According to Yuval Noah Harari, the world’s human data might end up in the hands of a few strong people in the future, thanks to artificial intelligence’s growing strength and reach – a formula for a dismal future populated by “hacked humans.” According to the world-renowned author, states must begin working to prevent this by regulating artificial intelligence and data collecting across borders. The interview with Harari aired on CBS’s 60 Minutes on Sunday, October 31 at 7:00 p.m. ET/PT.
According to Harari, the governments and corporations with the most data dominate the globe.
“The world is increasingly kind of cut up into spheres of data collection, of data harvesting. In the Cold War, you had the Iron Curtain. Now we have the Silicon Curtain, that the world is increasingly divided between the USA and China,” Harari tells Cooper. “Does your data go to California or does it go to Shenzhen and to Shanghai and to Beijing?”
Harari, a history professor at Jerusalem’s Hebrew University, published his first book, “Sapiens,” in 2014, and it quickly became a global best seller. He has since released two more works, “Homo Deus” and “21 Lessons for the Twenty-First Century,” both with future themes. The three books have been translated into 65 languages and have sold 35 million copies.
He’s been warning people about a world in flux in the not-too-distant future, claiming that artificial intelligence in the form of algorithms at work now would only tighten humanity’s grasp.
“Netflix tells us what to watch and Amazon tells us what to buy. Eventually within 10 or 20 or 30 years such algorithms could also tell you what to study at college and where to work and whom to marry and even whom to vote for,” says Harari.
And, as he points out, the pandemic has paved the way for ever more intrusive data collecting.
“It’s data about what’s happening inside my body. What we have seen so far, it’s corporations and governments collecting data about where we go, who we meet, what movies we watch. The next phase is surveillance going under our skin,” he warns.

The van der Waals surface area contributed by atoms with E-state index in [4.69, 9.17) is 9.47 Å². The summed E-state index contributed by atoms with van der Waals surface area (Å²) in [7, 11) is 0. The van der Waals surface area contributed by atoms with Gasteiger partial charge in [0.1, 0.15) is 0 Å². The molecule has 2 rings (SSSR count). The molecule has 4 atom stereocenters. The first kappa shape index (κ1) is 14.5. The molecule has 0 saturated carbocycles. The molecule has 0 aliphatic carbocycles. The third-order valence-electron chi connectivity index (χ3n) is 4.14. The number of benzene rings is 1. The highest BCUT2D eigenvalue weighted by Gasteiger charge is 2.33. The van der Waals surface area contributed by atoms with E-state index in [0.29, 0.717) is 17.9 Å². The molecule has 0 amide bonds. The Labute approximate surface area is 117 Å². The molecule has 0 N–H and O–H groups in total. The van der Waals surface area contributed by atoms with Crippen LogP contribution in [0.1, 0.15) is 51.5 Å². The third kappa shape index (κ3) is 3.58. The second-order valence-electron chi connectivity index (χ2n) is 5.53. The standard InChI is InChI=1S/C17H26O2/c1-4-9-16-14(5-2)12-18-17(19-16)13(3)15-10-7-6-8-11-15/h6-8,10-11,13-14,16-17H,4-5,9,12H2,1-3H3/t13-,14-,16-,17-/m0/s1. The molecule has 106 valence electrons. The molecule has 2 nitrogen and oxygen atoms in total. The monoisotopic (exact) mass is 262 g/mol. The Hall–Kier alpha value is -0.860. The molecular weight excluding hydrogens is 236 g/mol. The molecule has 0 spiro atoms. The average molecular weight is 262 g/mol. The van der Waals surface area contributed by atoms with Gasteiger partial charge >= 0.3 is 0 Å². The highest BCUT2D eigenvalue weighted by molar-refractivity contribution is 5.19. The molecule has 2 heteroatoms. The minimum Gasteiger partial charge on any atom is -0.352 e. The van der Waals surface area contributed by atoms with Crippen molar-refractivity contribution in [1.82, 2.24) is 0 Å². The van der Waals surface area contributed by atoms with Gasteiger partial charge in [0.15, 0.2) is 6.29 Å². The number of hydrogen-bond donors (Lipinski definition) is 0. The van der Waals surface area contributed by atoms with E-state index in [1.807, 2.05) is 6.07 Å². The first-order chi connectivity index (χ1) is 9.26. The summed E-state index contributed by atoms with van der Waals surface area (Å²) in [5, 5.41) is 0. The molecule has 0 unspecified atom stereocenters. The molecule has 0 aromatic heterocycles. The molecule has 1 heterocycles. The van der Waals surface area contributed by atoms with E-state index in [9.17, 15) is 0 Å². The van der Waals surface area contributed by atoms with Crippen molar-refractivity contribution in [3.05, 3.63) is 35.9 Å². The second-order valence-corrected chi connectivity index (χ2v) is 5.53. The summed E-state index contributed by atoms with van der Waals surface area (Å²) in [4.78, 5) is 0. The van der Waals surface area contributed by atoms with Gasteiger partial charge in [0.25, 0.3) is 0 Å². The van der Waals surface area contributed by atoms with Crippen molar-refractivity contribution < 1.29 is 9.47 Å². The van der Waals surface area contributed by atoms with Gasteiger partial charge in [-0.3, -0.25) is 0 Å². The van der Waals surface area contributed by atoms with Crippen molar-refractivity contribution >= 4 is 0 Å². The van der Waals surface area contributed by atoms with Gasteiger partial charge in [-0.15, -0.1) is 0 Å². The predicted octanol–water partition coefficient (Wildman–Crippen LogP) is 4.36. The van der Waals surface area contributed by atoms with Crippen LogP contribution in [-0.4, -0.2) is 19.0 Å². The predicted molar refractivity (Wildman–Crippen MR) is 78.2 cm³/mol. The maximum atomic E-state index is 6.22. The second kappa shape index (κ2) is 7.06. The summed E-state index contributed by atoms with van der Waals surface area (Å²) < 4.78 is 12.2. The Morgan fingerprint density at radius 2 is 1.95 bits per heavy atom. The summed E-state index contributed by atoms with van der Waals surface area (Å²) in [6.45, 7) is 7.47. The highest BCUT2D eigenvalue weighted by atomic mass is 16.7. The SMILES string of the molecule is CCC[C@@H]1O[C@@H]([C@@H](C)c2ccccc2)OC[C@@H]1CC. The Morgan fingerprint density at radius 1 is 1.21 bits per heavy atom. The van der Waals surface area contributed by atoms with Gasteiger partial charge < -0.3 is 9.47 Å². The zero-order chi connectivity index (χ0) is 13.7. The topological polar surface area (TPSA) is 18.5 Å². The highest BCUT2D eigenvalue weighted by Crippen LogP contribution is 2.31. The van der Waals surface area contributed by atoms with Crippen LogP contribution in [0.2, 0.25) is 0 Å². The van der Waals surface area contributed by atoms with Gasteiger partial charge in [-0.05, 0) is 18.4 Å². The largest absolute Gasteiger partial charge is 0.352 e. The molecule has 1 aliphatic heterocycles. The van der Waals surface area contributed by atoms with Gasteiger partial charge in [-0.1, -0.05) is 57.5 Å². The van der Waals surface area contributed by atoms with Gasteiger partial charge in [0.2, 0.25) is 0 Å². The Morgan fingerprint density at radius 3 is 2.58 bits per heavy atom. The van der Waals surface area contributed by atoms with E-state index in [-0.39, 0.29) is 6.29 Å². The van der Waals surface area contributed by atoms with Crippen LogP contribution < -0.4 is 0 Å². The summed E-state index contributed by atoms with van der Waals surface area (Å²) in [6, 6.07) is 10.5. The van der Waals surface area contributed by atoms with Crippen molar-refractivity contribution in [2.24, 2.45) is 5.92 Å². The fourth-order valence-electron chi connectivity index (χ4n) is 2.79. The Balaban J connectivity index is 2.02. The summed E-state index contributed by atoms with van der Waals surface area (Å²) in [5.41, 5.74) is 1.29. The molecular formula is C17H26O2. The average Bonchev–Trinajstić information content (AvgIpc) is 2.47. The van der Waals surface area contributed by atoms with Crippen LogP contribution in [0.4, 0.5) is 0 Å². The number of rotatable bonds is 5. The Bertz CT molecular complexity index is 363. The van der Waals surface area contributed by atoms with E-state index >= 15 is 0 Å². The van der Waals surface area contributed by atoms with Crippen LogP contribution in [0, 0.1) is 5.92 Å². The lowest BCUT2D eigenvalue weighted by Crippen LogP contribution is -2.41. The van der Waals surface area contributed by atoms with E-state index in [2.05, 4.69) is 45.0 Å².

“Certainly, now we are at the point when we need global cooperation. You cannot regulate the explosive power of artificial intelligence on a national level,” says Harari, who tells Cooper what he feels needs to be done. “One key rule is that if you get my data, the data should be used to help me and not to manipulate me. Another key rule, that whenever you increase surveillance of individuals you should simultaneously increase surveillance of the corporation and governments and the people at the top. And the third principle is that– never allow all the data to be concentrated in one place. That’s the recipe for a dictatorship.”
Humans, according to Harari, are in risk of being “hacked” unless artificial intelligence is carefully governed.
“To hack a human being is to learn more about them than they know about themselves.” And, depending on that, to influence you more and more,” Harari argues.
According to Harari, there is an advantage to the emergence of artificial intelligence, but only if it is supported with regulation.
“The whole thing isn’t simply dystopian in nature. It’s also idealistic. This type of data, after all, might help us build the finest health-care system in history “he declares “What more is being done with that data is the question. And who is in charge of it?”